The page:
Sparrowhawks and their eggs are used to assess environmental concentrations of polybrominated diphenyl ethers (PBDEs), chemicals that were used until relatively recently as flame retardants. Recent research may help explain why different studies report different PBDE levels in sparrowhawks for the same countries and time periods. It appears nutrition may play an important role in determining PBDE concentrations in birds.
Two of the three main forms of PBDEs have been phased out in the EU; the third form is not considered a risk for human health or the environment. However, because these chemicals are still found in products that are still in use, they are considered ‘existing chemicals’1 under the Existing Substances Regulation (EEC) 793/93. This means that manufacturers and importers are required to carry out risk assessments and take steps to reduce the risks posed by these chemicals. Penta-PBDEs (PeBDEs) were the most common form of PBDE identified in this study, despite being banned or phased out in the EU.
Levels of PBDEs in birds are used as indicators of environmental concentrations more widely. Some studies report increased levels in European bird populations in recent years, while others report decreased levels. These conflicting results may be caused by the way that studies are carried out, or by different levels of PDBEs in different countries.
According to the authors of the new study, it is not clear from looking at egg concentrations of PBDEs exactly when the female sparrowhawks were exposed to the chemicals; simply analysing eggs does not provide a complete picture of exposure in any particular species, nor reveal whether birds increasingly accumulate contaminants over time.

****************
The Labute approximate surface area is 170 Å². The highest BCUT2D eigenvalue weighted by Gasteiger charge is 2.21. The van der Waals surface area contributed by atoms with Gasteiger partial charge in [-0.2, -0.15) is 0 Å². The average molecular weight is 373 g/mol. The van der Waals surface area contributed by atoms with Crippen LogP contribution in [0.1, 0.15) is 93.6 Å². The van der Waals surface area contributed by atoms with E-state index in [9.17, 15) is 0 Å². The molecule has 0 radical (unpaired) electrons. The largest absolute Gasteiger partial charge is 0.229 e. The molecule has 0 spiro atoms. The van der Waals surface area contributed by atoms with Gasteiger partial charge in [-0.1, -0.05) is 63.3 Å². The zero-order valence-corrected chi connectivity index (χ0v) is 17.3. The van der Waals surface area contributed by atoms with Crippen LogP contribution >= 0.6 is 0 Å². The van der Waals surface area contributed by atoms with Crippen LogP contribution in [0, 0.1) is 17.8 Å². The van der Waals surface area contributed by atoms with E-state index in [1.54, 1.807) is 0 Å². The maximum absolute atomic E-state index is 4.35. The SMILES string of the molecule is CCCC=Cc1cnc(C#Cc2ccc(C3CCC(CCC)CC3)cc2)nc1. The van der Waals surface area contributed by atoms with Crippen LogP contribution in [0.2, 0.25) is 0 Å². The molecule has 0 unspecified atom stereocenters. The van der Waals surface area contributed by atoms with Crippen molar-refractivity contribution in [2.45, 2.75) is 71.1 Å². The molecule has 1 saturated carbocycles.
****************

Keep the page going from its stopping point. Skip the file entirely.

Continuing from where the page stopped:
The researchers analysed PBDE concentrations in the bodies of 59 birds collected in the UK between 1998 and 2009 to gain a more accurate picture of tissue concentrations and probable exposures. A previous study by the same authors2 covering this period, based on sparrowhawk egg concentrations, suggests that levels of PBDEs were higher in the UK than anywhere else in Europe around this time.
The researchers looked specifically at concentrations in the livers of dead birds. Some of the highest PBDE concentrations reported in this study were indeed higher than any reported previously. On average, however, liver concentrations were found to be similar to those reported elsewhere in Europe – in contrast to the results of the previous study using egg concentrations.
Around half of the variation in PBDE levels observed in male birds was accounted for by differences in body condition and age. In female birds, the same factors accounted for around a quarter of the variation. In both sexes, starved birds in poor body condition accumulated higher concentrations of PBDEs in their livers than birds in better condition.
These starved birds may also have been more susceptible to the chemicals’ toxic effects. The researchers suggest that the body condition of birds examined in different studies may help explain why reports of PBDE levels seem to vary so widely within similar periods.